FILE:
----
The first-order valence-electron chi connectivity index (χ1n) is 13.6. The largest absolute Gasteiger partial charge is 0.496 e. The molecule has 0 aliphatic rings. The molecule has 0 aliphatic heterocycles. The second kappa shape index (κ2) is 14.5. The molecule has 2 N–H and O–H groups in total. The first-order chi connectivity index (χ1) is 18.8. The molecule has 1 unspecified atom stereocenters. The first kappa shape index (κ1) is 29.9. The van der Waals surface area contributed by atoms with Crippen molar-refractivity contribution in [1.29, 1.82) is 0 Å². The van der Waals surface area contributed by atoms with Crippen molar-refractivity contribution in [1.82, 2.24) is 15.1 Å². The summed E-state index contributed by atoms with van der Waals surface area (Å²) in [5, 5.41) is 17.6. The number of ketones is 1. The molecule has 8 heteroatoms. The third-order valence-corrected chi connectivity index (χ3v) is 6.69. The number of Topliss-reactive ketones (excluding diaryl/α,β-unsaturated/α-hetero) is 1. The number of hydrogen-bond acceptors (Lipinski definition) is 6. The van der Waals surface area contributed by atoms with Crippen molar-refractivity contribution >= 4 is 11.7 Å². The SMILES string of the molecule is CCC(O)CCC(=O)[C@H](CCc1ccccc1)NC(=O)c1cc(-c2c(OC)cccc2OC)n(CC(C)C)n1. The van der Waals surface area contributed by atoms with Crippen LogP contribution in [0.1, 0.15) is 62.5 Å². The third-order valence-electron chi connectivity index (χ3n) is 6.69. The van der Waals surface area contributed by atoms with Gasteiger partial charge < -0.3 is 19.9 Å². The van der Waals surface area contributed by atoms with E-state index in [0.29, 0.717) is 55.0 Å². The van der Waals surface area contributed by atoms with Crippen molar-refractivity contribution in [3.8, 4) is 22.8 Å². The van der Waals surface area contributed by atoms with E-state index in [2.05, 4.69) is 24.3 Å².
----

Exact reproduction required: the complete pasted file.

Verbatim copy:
The first-order valence-electron chi connectivity index (χ1n) is 13.6. The largest absolute Gasteiger partial charge is 0.496 e. The molecule has 0 aliphatic rings. The molecule has 0 aliphatic heterocycles. The second kappa shape index (κ2) is 14.5. The molecule has 2 N–H and O–H groups in total. The first-order chi connectivity index (χ1) is 18.8. The molecule has 1 unspecified atom stereocenters. The first kappa shape index (κ1) is 29.9. The van der Waals surface area contributed by atoms with Crippen molar-refractivity contribution in [1.29, 1.82) is 0 Å². The van der Waals surface area contributed by atoms with Crippen molar-refractivity contribution in [1.82, 2.24) is 15.1 Å². The summed E-state index contributed by atoms with van der Waals surface area (Å²) in [5, 5.41) is 17.6. The number of ketones is 1. The molecule has 8 heteroatoms. The third-order valence-corrected chi connectivity index (χ3v) is 6.69. The number of Topliss-reactive ketones (excluding diaryl/α,β-unsaturated/α-hetero) is 1. The number of hydrogen-bond acceptors (Lipinski definition) is 6. The van der Waals surface area contributed by atoms with Crippen molar-refractivity contribution >= 4 is 11.7 Å². The SMILES string of the molecule is CCC(O)CCC(=O)[C@H](CCc1ccccc1)NC(=O)c1cc(-c2c(OC)cccc2OC)n(CC(C)C)n1. The van der Waals surface area contributed by atoms with Crippen LogP contribution in [0.1, 0.15) is 62.5 Å². The third-order valence-electron chi connectivity index (χ3n) is 6.69. The van der Waals surface area contributed by atoms with Gasteiger partial charge < -0.3 is 19.9 Å². The van der Waals surface area contributed by atoms with E-state index in [0.29, 0.717) is 55.0 Å². The van der Waals surface area contributed by atoms with Crippen molar-refractivity contribution in [3.8, 4) is 22.8 Å². The van der Waals surface area contributed by atoms with E-state index in [2.05, 4.69) is 24.3 Å².